Quality restoration of land borrowed for the extraction of minerals is one of the trademarks of the modern quarrying industry. Indeed, without proper provision for restoration, secured through planning conditions, permission to work a quarry will not be given.
MPA members are proud of their record on restoration. They know that unless worked-out sites are not only left safe and tidy, but also carefully designed to maximise their value to local communities, landowners and the wider environment, the industry can never claim to be truly sustainable.
The MPA Restoration Guarantee Fund (MPA RGF) acknowledges that it could be difficult for restoration conditions to be enforced if an operator becomes financially insolvent, and recognises that the obligations to restore ‘run with the land’ and will be immediately binding on any new owner.
It is precisely for these reasons that the MPARGF was established; to give communities, landowners and planning authorities the confidence that quarrying for sand & gravel, crushed rock, industrial sands, lime and dimension stone will not leave a legacy they have to clean up. That is the MPARGF pledge, and because it is so effective in providing that security the Fund is endorsed by Government through the National Planning Policy Framework 2012 as amplified by Planning Practice Guidance on Minerals 2014, in particular the section on Restoration and Aftercare of Mineral Sites.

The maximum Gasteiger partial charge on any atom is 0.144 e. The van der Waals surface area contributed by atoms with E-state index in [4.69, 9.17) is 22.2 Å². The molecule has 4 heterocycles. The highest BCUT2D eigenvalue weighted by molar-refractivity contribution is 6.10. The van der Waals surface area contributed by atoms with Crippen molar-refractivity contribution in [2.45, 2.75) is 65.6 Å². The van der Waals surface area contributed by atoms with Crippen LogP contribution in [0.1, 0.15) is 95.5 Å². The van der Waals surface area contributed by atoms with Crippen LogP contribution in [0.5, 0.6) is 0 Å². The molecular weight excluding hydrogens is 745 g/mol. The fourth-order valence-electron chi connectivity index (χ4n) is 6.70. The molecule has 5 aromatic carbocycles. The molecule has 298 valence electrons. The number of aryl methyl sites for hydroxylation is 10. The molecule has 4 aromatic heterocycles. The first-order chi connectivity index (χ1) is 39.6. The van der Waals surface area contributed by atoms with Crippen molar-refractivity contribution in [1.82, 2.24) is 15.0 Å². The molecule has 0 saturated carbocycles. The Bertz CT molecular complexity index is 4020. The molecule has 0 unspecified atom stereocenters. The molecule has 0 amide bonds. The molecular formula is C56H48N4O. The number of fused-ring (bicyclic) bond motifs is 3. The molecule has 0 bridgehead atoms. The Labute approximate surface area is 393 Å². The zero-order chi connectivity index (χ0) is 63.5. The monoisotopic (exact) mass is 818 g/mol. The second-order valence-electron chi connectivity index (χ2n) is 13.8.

The mechanism behind the MPARGF, which has evolved from an original scheme introduced in 1975, reflects commitment to shared objectives. Tellingly, over the 40 years it has been in place the Fund has never had to be called upon. Nevertheless, in the unlikely event that an MPA member represented by the RGF is unable to meet its financial obligations for restoration, the other members will collectively provide the necessary financial support to make sure the work is completed.
As an arms-length limited company, the MPARGF provides a £1m overall guarantee to planning authorities against a restoration default up to a single claim limit of £500k. It applies to all extraction sites operated by Fund members, and a planning authority can submit a claim when the operator of a quarry is unable to meet restoration obligations that arise through a planning condition. The only terms of eligibility are that the operator concerned is unable to comply as a result of financial failure and that the planning authority should have used every enforcement power available to them to achieve compliance.
Further information on the MPARGF can be found in this document:
The Mineral Products Association (MPA) is the trade association for the aggregates, asphalt, cement, concrete, dimension stone, lime, mortar and silica sand industries.